State Bird of Hawaii – Proudly Hawaiian and Uniquely Endemic!

State bird of Hawaii - The Nene

Renowned for their awe-inspiring landscapes, diverse wildlife, and a culture that is vibrant unlike any other, the Hawaiian Islands are one of the most beautiful places on earth.

Tucked away in the Pacific Ocean, these islands are home to some of the most unique species, amongst which resides the Nene, also known as the Hawaiian Goose.

Named the state bird of Hawaii, the Nene is a species that holds a special place in the hearts of the state’s residents and its hundreds of visitors. With the bird’s cultural significance, breathtaking appearance, and significant history, it is easy to understand why it was titled the state bird.

In this article, we will discover what makes this fascinating creature so unique, how it upholds the Hawaiian spirit, and, most importantly, what makes it such an iconic bird in the state.

The History of the Nene: From Endangerment to Conservation Success!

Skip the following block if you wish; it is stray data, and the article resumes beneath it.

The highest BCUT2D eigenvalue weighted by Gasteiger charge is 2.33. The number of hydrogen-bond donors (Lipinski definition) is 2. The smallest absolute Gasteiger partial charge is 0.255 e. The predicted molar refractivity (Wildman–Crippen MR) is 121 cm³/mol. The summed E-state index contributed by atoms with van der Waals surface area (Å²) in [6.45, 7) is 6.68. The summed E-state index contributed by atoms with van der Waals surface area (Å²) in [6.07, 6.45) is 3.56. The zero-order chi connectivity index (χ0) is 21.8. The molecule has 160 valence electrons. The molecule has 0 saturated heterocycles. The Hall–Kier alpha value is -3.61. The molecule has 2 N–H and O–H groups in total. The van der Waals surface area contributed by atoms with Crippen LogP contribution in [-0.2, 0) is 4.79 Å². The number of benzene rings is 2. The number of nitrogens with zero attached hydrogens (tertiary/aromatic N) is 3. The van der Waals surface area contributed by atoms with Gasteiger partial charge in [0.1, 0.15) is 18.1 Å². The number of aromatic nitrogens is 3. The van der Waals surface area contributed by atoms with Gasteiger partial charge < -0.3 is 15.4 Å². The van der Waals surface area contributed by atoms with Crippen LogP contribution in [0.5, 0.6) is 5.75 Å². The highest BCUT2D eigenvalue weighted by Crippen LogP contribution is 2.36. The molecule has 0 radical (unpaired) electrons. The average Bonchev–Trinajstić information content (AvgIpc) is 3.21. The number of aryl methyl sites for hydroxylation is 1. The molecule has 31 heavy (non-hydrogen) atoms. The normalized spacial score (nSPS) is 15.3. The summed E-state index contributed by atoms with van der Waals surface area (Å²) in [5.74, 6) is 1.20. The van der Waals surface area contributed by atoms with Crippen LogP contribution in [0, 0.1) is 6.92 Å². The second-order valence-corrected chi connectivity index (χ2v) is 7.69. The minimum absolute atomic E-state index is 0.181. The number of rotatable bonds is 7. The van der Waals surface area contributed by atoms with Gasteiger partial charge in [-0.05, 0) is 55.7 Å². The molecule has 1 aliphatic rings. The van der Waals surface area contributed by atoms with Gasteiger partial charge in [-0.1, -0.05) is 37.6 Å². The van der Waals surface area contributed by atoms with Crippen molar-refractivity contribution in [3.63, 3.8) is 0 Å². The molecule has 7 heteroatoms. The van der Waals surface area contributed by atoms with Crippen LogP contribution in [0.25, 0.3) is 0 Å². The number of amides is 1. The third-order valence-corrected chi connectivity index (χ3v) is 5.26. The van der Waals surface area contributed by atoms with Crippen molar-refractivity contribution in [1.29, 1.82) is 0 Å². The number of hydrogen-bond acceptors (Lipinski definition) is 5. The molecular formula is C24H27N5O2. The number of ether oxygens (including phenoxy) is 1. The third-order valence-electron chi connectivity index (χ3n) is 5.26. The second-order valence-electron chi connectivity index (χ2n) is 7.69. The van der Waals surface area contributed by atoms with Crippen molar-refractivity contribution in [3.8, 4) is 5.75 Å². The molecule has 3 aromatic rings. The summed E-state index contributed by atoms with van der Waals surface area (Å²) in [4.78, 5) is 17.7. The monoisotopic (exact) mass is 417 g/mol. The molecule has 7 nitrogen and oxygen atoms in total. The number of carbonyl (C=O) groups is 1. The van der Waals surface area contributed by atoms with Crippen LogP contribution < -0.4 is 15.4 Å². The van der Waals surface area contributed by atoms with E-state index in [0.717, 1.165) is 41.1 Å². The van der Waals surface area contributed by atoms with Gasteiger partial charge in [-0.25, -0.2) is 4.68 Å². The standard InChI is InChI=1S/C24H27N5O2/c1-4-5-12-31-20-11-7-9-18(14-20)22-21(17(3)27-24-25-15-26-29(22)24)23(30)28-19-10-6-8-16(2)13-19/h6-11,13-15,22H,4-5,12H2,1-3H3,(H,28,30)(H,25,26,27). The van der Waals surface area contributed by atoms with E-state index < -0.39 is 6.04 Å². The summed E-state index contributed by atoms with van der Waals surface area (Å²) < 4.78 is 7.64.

The Nene, sometimes called the Hawaiian Goose and scientifically titled the Branta sandvicensis, has a long history. This species has been roaming the Hawaiian islands for centuries allowing it to adapt well to the ecosystem.

A Nene goose is standing on a rock

However, in the early 20th century, the bird started to face habitat loss due to hunting and predators, leaving a handful in the wild.

This was when conservationists stepped in to save the species from going extinct. It was in the 1950s that the Hawaiian Territorial Legislature declared the Hawaiian Goose as Hawaii’s state bird. Thanks to its cultural significance. 

This move had two significant impacts – first of all, it highlighted the ecological significance of the species.

Secondly, it helped to raise awareness regarding the need for the conservation of the Nene, which would result in the conservation of the flora and fauna that is unique to Hawaii. 

Why Is the Nene (Hawaiian Goose) the State Bird of Hawaii?

The Nene is a species endemic to Hawaii, meaning it is the only place in the world where this beautiful bird can be found.

Due to this, the Nene eventually became a symbol of the Hawaiian Islands and their natural heritage. But that is not the only reason this bird was chosen to represent the state.

1. Cultural Significance